Inguinal syndrome secondary to Prevotella bivia after accidental bite in orogenital sex
- Marc Sagristà1,
- Gemma Martin-Ezquerra1,
- Fernando Gallardo1,
- Estela Membrilla2,
- Alexander Jose Salazar2,
- Margarita Salvadó3,
- Julià Gómez3,
- Ramon M Pujol1
- 1Department of Dermatology, Sexually Transmitted Infections Unit, Hospital del Mar, Parc de Salut Mar, Barcelona, Spain
- 2Department of General Surgery, Hospital del Mar, Parc de Salut Mar, Barcelona, Spain
- 3Department of Medical Microbiology, Laboratorio de Referencia de Cataluña, Barcelona, Spain
- Correspondence to Marc Sagristà, Department of Dermatology, Sexually Transmitted Infections Unit, Hospital del Mar, Parc de Salut Mar, Passeig Marítim 25-29 Barcelona 08003, Spain;
Contributors All authors included on a paper have participated in the conception and design, or analysis and interpretation of data, drafting the article or revising it critically for important intellectual content and final approval of the version to be published. All these conditions must all be met. Participation solely in the acquisition of funding or the collection of data does not justify authorship. MSG, GME, FG and RMP wrote the manuscript; EM and AS were involved in the care of the patient and the manuscript review; MS and JG were responsible for the microbiological studies and the microbiological references of the text.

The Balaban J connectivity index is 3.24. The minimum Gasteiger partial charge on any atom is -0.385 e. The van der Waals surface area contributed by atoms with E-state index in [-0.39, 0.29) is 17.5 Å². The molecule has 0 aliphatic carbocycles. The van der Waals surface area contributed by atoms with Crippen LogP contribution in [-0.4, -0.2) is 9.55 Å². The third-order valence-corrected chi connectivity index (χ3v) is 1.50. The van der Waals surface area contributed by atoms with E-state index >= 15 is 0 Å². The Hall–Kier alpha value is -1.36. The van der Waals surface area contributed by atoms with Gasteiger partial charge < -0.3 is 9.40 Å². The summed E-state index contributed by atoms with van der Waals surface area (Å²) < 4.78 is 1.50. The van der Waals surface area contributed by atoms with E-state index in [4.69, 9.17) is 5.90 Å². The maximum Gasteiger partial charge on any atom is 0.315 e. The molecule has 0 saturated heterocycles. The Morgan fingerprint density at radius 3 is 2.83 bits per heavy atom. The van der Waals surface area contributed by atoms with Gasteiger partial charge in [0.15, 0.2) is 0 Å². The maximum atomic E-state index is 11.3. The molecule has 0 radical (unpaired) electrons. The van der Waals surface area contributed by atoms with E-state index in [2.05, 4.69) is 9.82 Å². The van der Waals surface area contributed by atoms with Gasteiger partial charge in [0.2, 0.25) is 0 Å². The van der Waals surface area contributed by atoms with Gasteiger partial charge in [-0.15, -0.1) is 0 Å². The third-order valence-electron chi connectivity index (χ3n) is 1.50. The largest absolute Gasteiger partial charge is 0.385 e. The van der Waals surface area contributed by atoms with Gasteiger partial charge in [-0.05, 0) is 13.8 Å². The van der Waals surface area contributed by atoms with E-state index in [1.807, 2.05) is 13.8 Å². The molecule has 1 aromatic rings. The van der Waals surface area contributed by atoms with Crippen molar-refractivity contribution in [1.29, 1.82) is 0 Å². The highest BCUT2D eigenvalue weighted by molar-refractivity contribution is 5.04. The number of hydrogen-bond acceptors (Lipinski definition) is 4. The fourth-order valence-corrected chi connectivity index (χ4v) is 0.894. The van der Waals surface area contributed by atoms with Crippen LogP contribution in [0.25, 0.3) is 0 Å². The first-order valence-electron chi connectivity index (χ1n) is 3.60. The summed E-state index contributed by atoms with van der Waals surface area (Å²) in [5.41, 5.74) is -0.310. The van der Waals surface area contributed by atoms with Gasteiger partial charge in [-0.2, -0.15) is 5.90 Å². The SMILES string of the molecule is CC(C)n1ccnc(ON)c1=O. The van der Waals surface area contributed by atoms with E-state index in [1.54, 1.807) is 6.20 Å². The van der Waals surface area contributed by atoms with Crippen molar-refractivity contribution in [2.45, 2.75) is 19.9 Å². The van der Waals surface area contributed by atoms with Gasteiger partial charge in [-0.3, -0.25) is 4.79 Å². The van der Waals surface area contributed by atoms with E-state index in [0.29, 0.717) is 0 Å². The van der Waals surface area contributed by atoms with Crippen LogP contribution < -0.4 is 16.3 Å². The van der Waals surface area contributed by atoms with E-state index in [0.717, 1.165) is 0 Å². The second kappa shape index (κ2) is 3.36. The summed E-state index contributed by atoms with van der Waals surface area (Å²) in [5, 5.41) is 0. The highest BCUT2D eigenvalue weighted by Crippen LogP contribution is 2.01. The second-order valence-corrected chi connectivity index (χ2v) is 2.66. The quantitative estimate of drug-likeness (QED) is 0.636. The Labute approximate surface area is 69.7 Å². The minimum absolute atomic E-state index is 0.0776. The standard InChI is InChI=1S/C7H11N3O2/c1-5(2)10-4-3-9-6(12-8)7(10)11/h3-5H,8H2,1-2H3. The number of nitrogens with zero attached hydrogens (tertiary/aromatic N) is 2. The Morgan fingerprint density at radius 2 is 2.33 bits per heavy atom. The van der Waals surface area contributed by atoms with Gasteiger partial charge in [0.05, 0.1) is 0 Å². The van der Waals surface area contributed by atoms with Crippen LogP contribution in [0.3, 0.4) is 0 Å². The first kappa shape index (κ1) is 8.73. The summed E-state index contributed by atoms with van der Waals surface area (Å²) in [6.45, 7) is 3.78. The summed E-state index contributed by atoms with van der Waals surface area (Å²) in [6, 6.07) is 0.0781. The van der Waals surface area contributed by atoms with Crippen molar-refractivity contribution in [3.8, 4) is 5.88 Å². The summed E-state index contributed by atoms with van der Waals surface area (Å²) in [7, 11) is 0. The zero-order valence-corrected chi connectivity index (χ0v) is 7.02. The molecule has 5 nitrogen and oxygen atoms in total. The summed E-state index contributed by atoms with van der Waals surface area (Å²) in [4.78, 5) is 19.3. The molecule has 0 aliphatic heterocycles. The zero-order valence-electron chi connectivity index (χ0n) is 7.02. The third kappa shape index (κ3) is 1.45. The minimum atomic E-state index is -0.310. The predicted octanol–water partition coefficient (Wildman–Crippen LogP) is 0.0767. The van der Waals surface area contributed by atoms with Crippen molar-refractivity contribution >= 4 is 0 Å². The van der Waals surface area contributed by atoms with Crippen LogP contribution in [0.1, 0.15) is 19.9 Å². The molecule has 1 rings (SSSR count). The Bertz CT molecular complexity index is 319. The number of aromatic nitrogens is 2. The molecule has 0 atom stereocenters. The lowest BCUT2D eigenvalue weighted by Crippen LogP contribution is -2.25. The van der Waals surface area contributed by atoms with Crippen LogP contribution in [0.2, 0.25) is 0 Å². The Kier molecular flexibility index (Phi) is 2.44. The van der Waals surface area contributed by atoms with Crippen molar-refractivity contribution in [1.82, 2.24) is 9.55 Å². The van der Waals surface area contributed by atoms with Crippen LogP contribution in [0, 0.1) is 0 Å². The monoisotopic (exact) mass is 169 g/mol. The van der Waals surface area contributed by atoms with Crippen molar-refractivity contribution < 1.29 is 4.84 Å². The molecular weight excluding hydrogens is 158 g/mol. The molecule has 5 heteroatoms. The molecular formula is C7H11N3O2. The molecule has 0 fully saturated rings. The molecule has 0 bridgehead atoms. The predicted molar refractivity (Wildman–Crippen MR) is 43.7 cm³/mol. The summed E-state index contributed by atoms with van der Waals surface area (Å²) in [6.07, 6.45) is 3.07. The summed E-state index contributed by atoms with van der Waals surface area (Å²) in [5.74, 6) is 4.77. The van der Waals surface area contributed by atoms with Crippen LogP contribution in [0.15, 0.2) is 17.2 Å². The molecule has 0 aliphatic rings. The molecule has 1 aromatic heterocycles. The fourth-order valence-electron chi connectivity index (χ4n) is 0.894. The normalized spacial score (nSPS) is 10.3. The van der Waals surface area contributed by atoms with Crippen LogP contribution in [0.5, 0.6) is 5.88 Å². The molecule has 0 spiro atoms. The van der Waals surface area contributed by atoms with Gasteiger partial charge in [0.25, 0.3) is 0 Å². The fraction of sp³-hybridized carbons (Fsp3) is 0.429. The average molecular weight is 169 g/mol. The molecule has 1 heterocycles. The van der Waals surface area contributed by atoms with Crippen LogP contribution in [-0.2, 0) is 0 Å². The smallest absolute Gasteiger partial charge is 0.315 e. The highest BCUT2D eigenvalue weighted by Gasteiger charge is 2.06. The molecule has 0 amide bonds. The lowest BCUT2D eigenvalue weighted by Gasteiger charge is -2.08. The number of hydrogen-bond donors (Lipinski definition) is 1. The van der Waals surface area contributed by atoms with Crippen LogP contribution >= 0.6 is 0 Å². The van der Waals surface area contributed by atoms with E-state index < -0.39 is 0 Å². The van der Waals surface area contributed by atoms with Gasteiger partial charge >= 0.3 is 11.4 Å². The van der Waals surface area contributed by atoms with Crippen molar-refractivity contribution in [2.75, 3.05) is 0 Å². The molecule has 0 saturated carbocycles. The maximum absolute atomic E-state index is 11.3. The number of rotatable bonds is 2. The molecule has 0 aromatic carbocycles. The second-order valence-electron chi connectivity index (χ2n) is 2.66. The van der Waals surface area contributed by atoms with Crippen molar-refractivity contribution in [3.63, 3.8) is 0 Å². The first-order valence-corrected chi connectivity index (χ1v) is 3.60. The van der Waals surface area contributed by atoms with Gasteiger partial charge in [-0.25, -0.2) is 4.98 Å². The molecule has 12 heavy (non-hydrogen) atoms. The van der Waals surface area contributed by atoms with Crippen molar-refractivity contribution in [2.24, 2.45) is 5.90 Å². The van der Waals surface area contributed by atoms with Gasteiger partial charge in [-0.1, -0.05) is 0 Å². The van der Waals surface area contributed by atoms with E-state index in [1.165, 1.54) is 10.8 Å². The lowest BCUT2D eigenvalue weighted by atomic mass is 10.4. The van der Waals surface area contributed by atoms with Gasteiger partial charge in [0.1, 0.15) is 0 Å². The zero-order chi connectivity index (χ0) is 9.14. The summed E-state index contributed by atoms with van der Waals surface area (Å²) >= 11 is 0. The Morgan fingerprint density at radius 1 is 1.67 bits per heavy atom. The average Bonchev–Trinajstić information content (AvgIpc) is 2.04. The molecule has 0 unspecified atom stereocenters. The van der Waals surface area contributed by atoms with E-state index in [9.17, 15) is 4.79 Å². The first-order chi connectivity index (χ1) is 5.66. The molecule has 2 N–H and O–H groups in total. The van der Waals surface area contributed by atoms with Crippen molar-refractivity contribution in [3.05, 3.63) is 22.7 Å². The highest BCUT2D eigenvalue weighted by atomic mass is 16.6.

- Accepted 31 December 2011
- Published Online First 28 February 2012
The authors report a case of an inguinal bubo in a young man caused by an anaerobe, Prevotella bivia, which was acquired during oral sexual intercourse. As far as the authors know, this is the first reported case of a sexually transmitted infection by Prevotella. Prevotella spp. inhabit the oral cavity and are highly prevalent in bacterial vaginosis, a polymicrobial syndrome resulting from replacement of the normal vaginal Lactobacillus spp. flora by high concentrations of anaerobic microorganisms such as Prevotella spp., Mobiluncus spp., Gardnerella vaginalis and other uncultivated anaerobes.
- Inguinal bubo
- anaerobe sexually transmitted infections
- human bite
- oral sex
- infectious diseases
- chlamydia infection
- genital ulcers
Competing interests None.
Patient consent Obtained.
Provenance and peer review Not commissioned; externally peer reviewed.